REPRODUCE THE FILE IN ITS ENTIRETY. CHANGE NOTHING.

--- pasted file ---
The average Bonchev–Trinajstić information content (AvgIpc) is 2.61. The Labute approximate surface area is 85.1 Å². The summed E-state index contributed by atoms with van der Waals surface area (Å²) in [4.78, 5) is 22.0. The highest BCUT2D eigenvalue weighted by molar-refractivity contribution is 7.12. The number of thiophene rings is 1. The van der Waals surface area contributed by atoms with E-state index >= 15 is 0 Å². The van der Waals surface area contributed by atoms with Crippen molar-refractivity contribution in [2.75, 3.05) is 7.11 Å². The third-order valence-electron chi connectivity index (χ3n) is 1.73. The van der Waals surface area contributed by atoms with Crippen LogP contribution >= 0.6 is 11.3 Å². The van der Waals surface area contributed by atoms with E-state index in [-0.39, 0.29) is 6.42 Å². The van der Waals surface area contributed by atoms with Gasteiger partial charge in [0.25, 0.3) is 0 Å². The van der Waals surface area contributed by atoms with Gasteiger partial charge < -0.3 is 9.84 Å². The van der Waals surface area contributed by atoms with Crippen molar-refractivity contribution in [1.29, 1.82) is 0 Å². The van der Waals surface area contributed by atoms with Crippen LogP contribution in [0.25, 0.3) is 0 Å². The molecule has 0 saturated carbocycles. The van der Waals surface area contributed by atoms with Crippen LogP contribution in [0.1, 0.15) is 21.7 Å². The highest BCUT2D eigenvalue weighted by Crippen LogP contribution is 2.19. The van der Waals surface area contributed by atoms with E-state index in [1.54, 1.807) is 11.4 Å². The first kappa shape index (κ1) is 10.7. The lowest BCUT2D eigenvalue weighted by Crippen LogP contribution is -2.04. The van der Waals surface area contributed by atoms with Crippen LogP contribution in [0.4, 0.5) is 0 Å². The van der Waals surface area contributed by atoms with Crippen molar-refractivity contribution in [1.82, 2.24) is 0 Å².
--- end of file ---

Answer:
The average Bonchev–Trinajstić information content (AvgIpc) is 2.61. The Labute approximate surface area is 85.1 Å². The summed E-state index contributed by atoms with van der Waals surface area (Å²) in [4.78, 5) is 22.0. The highest BCUT2D eigenvalue weighted by molar-refractivity contribution is 7.12. The number of thiophene rings is 1. The van der Waals surface area contributed by atoms with E-state index >= 15 is 0 Å². The van der Waals surface area contributed by atoms with Crippen molar-refractivity contribution in [2.75, 3.05) is 7.11 Å². The third-order valence-electron chi connectivity index (χ3n) is 1.73. The van der Waals surface area contributed by atoms with Crippen LogP contribution >= 0.6 is 11.3 Å². The van der Waals surface area contributed by atoms with E-state index in [-0.39, 0.29) is 6.42 Å². The van der Waals surface area contributed by atoms with Gasteiger partial charge in [0.25, 0.3) is 0 Å². The van der Waals surface area contributed by atoms with Gasteiger partial charge < -0.3 is 9.84 Å². The van der Waals surface area contributed by atoms with Crippen molar-refractivity contribution in [1.29, 1.82) is 0 Å². The van der Waals surface area contributed by atoms with Crippen LogP contribution in [0.25, 0.3) is 0 Å². The molecule has 0 saturated carbocycles. The van der Waals surface area contributed by atoms with Crippen LogP contribution in [0.1, 0.15) is 21.7 Å². The highest BCUT2D eigenvalue weighted by Crippen LogP contribution is 2.19. The van der Waals surface area contributed by atoms with E-state index in [1.54, 1.807) is 11.4 Å². The first kappa shape index (κ1) is 10.7. The lowest BCUT2D eigenvalue weighted by Crippen LogP contribution is -2.04. The van der Waals surface area contributed by atoms with Crippen LogP contribution in [0.4, 0.5) is 0 Å². The van der Waals surface area contributed by atoms with Crippen molar-refractivity contribution in [1.82, 2.24) is 0 Å².